Sumac Prairie 2011

[To see photos and stories of this prairie in other years, go to the links on the main Sumac Prairie page.]

1/2/2011 – the start of a new year.  This is one of the areas where Mike and I cleared brush last spring.


2/14/2011 – Sumac Prairie with melting snow cover.  Because Sumac Prairie is such a steep south-facing slope, it’s one of the first places where the snow melts in warm weather.  Then it snows again, melts again, and gets snowed on again.  I wonder if these harsh conditions – alternating heat, cold, wet, dry – play a part keeping this hillside a prairie.




2/16/2011   most of the snow is gone


3/15/2011   One month later.  There were several more snowstorms and melts during that month, but now it’s looking like spring is really coming.


3/16/2011  – I started working on clearing brush again.  This is the top of the eastern side – east of where The Prairie Enthusiasts worked.  It was a thicket of prickly ash and honeysuckle.


3/16/2011 – early morning mist rising from the sunny center of the prairie.  There’s still snow everywhere except on the bluff prairies.




4/4/2011  Now there’s a faint haze of green on the hillside.


4/23/2011  The Prairie Enthusiasts came for another work day.




4/23/2011  Here we are – the crew: Mike, Jim Schwarzmeier, Judy Schwarzmeier, Glen Fisher, Marcie


4/23/2011  Here’s the view of the area we worked on, seen from the road.  Those are our brush piles at the top on the left.


4/23/2011 – a zoomed in view


4/25/2011  Mike and I worked on moving the brush piles off the prairie, into the woods.  These were the piles we made with The Prairie Enthusiasts.


4/25/2011  – fewer piles


4/25/2011  These piles were from the fall Prairie Enthusiast project, and from some clearing that Mike and I did on our own.


4/29/2011 – the piles are gone




5/28/2011 – I worked on some of the steeper parts of the hillside – cutting and treating sumac.  This area was a sumac thicket before I started.


5/28/2011  – looking the other direction – across the former sumac thicket


5/28/2011 – Sand Cress – a small dry prairie native – is coming up in some of the areas that we cleared.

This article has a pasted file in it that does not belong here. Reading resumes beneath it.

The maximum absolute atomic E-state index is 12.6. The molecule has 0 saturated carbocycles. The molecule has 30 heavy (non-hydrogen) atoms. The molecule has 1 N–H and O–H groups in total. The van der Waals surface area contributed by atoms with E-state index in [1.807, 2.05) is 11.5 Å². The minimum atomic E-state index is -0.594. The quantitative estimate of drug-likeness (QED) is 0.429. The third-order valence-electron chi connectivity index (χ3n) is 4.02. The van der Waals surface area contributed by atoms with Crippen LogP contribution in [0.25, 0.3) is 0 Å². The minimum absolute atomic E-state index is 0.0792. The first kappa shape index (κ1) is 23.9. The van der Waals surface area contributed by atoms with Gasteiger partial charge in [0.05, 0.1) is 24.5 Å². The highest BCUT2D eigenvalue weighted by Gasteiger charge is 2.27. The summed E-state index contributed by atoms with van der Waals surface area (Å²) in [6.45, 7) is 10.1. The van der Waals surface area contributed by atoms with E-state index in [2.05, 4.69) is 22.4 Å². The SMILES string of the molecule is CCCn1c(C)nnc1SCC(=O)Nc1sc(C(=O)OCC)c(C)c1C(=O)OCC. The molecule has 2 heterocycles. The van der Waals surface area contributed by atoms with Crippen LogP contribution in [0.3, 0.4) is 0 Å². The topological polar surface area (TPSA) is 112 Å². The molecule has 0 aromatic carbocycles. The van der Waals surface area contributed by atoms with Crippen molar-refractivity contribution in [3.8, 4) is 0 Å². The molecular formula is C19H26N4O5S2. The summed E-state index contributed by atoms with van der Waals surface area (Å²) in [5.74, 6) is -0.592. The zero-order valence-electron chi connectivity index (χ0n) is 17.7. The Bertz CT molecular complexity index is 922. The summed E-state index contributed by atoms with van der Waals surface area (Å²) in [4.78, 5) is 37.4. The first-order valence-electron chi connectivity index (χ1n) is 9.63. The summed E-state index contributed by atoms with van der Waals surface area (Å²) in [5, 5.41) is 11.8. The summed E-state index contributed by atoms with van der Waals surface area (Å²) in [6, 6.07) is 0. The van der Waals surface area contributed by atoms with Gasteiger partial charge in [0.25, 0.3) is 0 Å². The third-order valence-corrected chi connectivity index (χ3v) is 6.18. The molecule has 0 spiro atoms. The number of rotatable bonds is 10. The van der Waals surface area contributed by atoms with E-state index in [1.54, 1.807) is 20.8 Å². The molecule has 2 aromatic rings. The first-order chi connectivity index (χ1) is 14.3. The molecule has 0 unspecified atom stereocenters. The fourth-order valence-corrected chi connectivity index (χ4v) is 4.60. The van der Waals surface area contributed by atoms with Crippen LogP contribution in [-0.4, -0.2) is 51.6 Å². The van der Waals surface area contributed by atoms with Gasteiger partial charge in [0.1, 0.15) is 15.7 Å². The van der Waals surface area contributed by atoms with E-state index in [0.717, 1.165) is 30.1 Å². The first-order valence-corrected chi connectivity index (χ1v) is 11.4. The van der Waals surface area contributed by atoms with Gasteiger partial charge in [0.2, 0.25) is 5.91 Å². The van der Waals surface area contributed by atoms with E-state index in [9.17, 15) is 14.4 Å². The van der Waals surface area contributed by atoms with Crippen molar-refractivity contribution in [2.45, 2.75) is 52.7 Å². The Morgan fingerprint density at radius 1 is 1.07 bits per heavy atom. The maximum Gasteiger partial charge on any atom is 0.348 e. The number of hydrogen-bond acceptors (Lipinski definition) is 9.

5/28/2011 – This is the area we cleared a month ago, with The Prairie Enthusiasts.


5/28/2011 – A slightly different view of the same area.


5/28/2011  This is an area Mike and I have been working on – clearing the dead trees, and cutting brush.


5/28/2011  – Spring view of an area that the Prairie Enthusiasts worked on last fall.


5/28/2011  View from the road – the area we cleared with The Prairie Enthusiasts this spring


5/28/2011  Sumac Prairie from the road


6/9/2011  This is the eastern end of Sumac Corner Prairie.  It still has a thick growth of birches and brush between it and the savanna below.

6-9-11 1


6/9/2011  The point of Sumac Corner Prairie – looking down through girdled birches.

6-9-11 2


I haven’t been up on the prairie all summer – it was a hot summer and because the prairie is so steep and south-facing, it’s unbearably hot in mid-summer.

8/28/2011 – This is a slope I worked on last spring – clearing sumac.  Parts of it are pretty clear – toward the center – but the edges have grown back.


8/28/2011 – The area that the Prairie Enthusiasts did last fall.  The nice thing about this sumac is that it’s small – so it’s easy to cut and treat.


8/28/2011 – The center of the slope is looking better.


8/28/2011  The area that The Prairie Enthusiast crew worked on last spring.  I wasn’t sure how well a spring project would work – there’s debate about how successful spring treatment of cut stumps is.  But this seems to have worked fine – the plants growing up are mostly raspberries, goldenrod, and White Snakeroot (Eupatorium rugosum).  Hopefully, with some mowing, and more sunlight, these weedy natives will give way to savanna species.


8/28/2011  More of the cleared area.  There was quite a lot of burdock, which I cut and removed so it wouldn’t spread its seeds.




8/28/2011 – I refound a flower I haven’t seen here in many years.  I first found it in 2000 – the first summer we were here.  Then it disappeared, and today it reappeared.  It’s an annual, and it grows in the  steepest, hottest, sandiest parts of the prairie.

Rough False Foxglove


9/4/2011  I came up with the gator and collected all the burdock seeds.

9-4-11 burdock



9-25-11 1


10/9/2011  Another group of Prairie Enthusiasts came back and helped cut more brush – Me, Mike, Kathy, Joanne, and Lee.

10-9-11 tpe crew


10/10/2011  This is the grove of small Burr Oaks that Kathy and Lee worked on.  They cleared under the tree.

10-10-11 1


10/10/2011  Mike and Joanne and I cut and treated stumps and piled brush in the savanna just at the edge of Sumac Corner Prairie.

10-10-11 2


10/11/2010  After we removed the piles, we could see through to Sumac Corner Prairie.

10-11-11 1


10/11/2011  The oak woods

10-11-11 2


10/11/2011  Mike hauling brush back to our brush pile

10-11-11 moving piles


10/17/2011  I cut the rest of the sumac at the edge of the big prairie.

10-17-11 1



12-4-11 1



12-29-11 1 oaks